Jim Byrnes Busts Out of the Blues

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ORIGINALLY POSTED ON STRAIGHT.COM, MARCH 18, 2004

FOR MANY VANCOUVER music fans, the name Jim Byrnes brings to mind a laid-back blues veteran, grizzled yet hip, weaving soulful tales with his smoky voice, slipping in subtle slide-guitar bits here and there. The actor-musician’s latest CD, Fresh Horses, doesn’t abandon his patented sound, but it also offers a whole lot more.

For the first time, Byrnes recorded with local roots icons Steve Dawson and Jesse Zubot–and hired Dawson to produce as well–so there’s a serious acoustic-roots vibe to the album. The biggest musical departure for Byrnes can be heard in the Dawson-penned title track, a weirdly percolating instrumental that could fall into the funky space-jazz category.

“I really don’t know what you would call it,” says Byrnes, over the phone from his Marpole-area home. “I’d say there’s some Django [Reinhardt] influence, and there’s some blues influence that goes into it as well. But Steve told Elliot Polsky, the drummer, to play the drum part backwards, so it’s different from what is normally done in terms of the kick and snare. It’s flipped around. And even Jesse was like ‘Oh, I can’t play [fiddle] on this, it doesn’t make sense to me.’ But that song is a real amalgamation, which is what I hope a lot of the album to be. We didn’t want to make just another Jim Byrnes blues record, ya know.”
As well as Zubot, Dawson, and Polsky, Byrnes recruited organist Chris Gestrin and double-bassist Andrew Downing, two more of the finest young musicians in town. As Byrnes explains, the injection of new blood didn’t go unnoticed in the studio. “At one point somebody was sayin’, ‘Well, this is like you’re playing with your kids,’ ’cause all these guys–Steve and everybody–they’re all 25, 30 years younger than me, right? And I realized that it’s sort of a father-and-sons operation, and I thought ‘Wow, fresh horses.’ So that’s really how the title came about.”
As well as evocative Byrnes originals like “Just a Pilgrim” and “12 Questions”, Fresh Horses includes covers of Neil Young’s “For the Turnstiles”, and Bob Dylan’s “Just Like Tom Thumb’s Blues”. The former was brought to the table by Dawson, while the latter has been part of the Byrnes canon for years.”The first solo gig I ever did was opening for the Byrds in St. Louis in 1965,” he recalls, “and that was one of the songs I played in my set back then. During the sessions for Fresh Horses, in between takes, I just happened to be sittin’ there kinda practising the guitar and singing it, and Steve came in and said, ‘Let’s record that.’ ”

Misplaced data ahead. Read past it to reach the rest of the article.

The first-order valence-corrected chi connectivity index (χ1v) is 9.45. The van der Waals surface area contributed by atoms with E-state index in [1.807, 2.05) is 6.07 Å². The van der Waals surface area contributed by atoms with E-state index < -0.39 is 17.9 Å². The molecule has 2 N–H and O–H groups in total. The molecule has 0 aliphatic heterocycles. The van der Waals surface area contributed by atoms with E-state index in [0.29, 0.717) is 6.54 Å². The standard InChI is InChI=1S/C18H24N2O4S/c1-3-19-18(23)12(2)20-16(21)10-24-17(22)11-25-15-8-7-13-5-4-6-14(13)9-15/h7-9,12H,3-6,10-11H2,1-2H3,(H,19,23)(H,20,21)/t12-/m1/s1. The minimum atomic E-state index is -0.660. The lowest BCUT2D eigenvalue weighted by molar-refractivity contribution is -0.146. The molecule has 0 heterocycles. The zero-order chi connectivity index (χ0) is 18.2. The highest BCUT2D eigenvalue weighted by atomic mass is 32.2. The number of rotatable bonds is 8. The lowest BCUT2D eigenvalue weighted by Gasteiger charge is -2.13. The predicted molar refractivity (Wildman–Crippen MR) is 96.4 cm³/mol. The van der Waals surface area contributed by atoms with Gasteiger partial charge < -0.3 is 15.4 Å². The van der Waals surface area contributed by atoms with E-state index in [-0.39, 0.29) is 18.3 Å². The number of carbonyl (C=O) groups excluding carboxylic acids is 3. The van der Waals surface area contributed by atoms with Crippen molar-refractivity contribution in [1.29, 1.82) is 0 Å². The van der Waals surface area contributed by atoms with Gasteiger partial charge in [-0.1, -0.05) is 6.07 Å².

Another Fresh Horses highlight that could make the set list when Byrnes headlines a fundraiser for the Inner City Foster Parents Project at Richard’s on Richards on Thursday (March 25) is his down-home rendition of Muddy Waters’s 1948 knockout “I Can’t Be Satisfied”. Turns out the Missouri-born Byrnes goes way back with the Chicago blues great.

“I met Muddy when I was 15 years old,” he relates. “The first time I saw him was at a place called Slick’s Lakeside Club in Eagle Park, Illinois. I was a huge fan of his, and I had a couple of friends, and we were fearless–we would go anywhere to see these blues guys. In fact, in later days when I met Muddy again, he recalled that night, because he just cracked up to see these 15-year-old white kids walk into this place.”

The Vancouver blues ace is quick to offer encouragement to today’s upstarts. “There are so many talented young guys around here,” raves the 55-year-old, “people doin’ all different sorts of music. James Rogers is a fantastic young blues player around town, and then there’s guys like Ridley Bent. I mean, this guy, he says, ‘I’m the Clash when I’m thinkin’ and Johnny Cash when I’m drinkin’.’ He’s a riot!

“And then there are situations like where Chin [Injeti] runs that great thing at the Railway Club at the end of every month, where he has like a revolving group of singers and songwriters show up. I think it’s great when somebody does somethin’ like that, to keep everything fresh and new. You know, for those of us who have been around for 30 or 40 years, it’s nice to be able to interact with them.”

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